About the Book
The lifestyle of a Renaissance prince and his court was a work of art in itself: a dazzling spectacle which propagated the power, dignity and fame of the monarch. The domestic routine of the royal household with its palatial surroundings, restless itinerary and occasional public pageants, provided the framework for cultural activity in its widest possible sense. Fine art, architecture, scholarship, literature, music and piety jostled for attention alongside hunting, feasting, jousting, politics, diplomacy and war. Emerging defiantly from a long and turbulent minority, the adult James V managed to create for Scotland an exuberant and cosmopolitan court, which imitated in miniature those of France, England and the Netherlands, and which carried important political messages. His ambitious programme of royal patronage combined humanist scholarship, neo-classical and imperial imagery, the cult of chivalry and medieval traditions in a blend which sought to galvanise Scottish national identity and enhance the status of the House of Stewart.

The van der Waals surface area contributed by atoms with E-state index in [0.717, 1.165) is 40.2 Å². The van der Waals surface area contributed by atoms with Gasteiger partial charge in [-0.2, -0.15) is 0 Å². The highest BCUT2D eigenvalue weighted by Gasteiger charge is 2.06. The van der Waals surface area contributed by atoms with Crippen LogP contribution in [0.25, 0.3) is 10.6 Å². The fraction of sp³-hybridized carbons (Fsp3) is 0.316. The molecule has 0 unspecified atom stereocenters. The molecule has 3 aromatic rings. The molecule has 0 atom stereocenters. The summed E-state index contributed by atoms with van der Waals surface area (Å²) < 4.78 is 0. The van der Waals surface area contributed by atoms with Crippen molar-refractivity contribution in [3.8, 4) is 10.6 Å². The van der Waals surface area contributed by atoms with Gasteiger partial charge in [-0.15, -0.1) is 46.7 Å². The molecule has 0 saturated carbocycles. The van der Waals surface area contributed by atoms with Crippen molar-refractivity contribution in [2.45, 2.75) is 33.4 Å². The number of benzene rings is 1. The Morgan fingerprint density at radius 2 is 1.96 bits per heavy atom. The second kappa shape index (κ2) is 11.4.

For many years the reputation of James V has been overshadowed by the tragic glamour of his father, James IV, killed at Flodden, and his daughter, Mary, Queen of Scots. Princelie Majestie reveals that he was an energetic and innovative patron, who in a brief fourteen years created a court culture of remarkable quality and diversity. Princelie Majestie was originally published by Tuckwell Press.
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